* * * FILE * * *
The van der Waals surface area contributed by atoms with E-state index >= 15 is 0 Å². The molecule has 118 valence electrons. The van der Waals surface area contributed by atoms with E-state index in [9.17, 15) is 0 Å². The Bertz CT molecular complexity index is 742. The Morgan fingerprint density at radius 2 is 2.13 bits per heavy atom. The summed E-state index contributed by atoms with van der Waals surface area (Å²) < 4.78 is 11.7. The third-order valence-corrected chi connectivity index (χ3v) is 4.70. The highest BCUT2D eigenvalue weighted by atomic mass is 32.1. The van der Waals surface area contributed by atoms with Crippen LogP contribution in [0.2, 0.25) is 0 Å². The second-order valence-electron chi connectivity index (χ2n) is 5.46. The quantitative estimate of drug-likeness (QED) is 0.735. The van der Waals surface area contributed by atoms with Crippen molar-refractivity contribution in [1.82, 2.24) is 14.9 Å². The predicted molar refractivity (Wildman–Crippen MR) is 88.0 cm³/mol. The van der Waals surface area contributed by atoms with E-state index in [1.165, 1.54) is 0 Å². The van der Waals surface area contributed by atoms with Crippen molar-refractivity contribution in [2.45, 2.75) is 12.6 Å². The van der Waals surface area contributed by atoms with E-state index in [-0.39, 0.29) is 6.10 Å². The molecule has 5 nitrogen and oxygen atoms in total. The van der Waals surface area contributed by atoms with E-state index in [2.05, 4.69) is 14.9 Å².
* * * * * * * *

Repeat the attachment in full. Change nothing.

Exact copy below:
The van der Waals surface area contributed by atoms with E-state index >= 15 is 0 Å². The molecule has 118 valence electrons. The van der Waals surface area contributed by atoms with E-state index in [9.17, 15) is 0 Å². The Bertz CT molecular complexity index is 742. The Morgan fingerprint density at radius 2 is 2.13 bits per heavy atom. The summed E-state index contributed by atoms with van der Waals surface area (Å²) < 4.78 is 11.7. The third-order valence-corrected chi connectivity index (χ3v) is 4.70. The highest BCUT2D eigenvalue weighted by atomic mass is 32.1. The van der Waals surface area contributed by atoms with Crippen LogP contribution in [0.2, 0.25) is 0 Å². The second-order valence-electron chi connectivity index (χ2n) is 5.46. The quantitative estimate of drug-likeness (QED) is 0.735. The van der Waals surface area contributed by atoms with Crippen molar-refractivity contribution in [1.82, 2.24) is 14.9 Å². The predicted molar refractivity (Wildman–Crippen MR) is 88.0 cm³/mol. The van der Waals surface area contributed by atoms with E-state index in [1.165, 1.54) is 0 Å². The van der Waals surface area contributed by atoms with Crippen molar-refractivity contribution in [2.45, 2.75) is 12.6 Å². The van der Waals surface area contributed by atoms with E-state index in [-0.39, 0.29) is 6.10 Å². The molecule has 5 nitrogen and oxygen atoms in total. The van der Waals surface area contributed by atoms with E-state index in [2.05, 4.69) is 14.9 Å².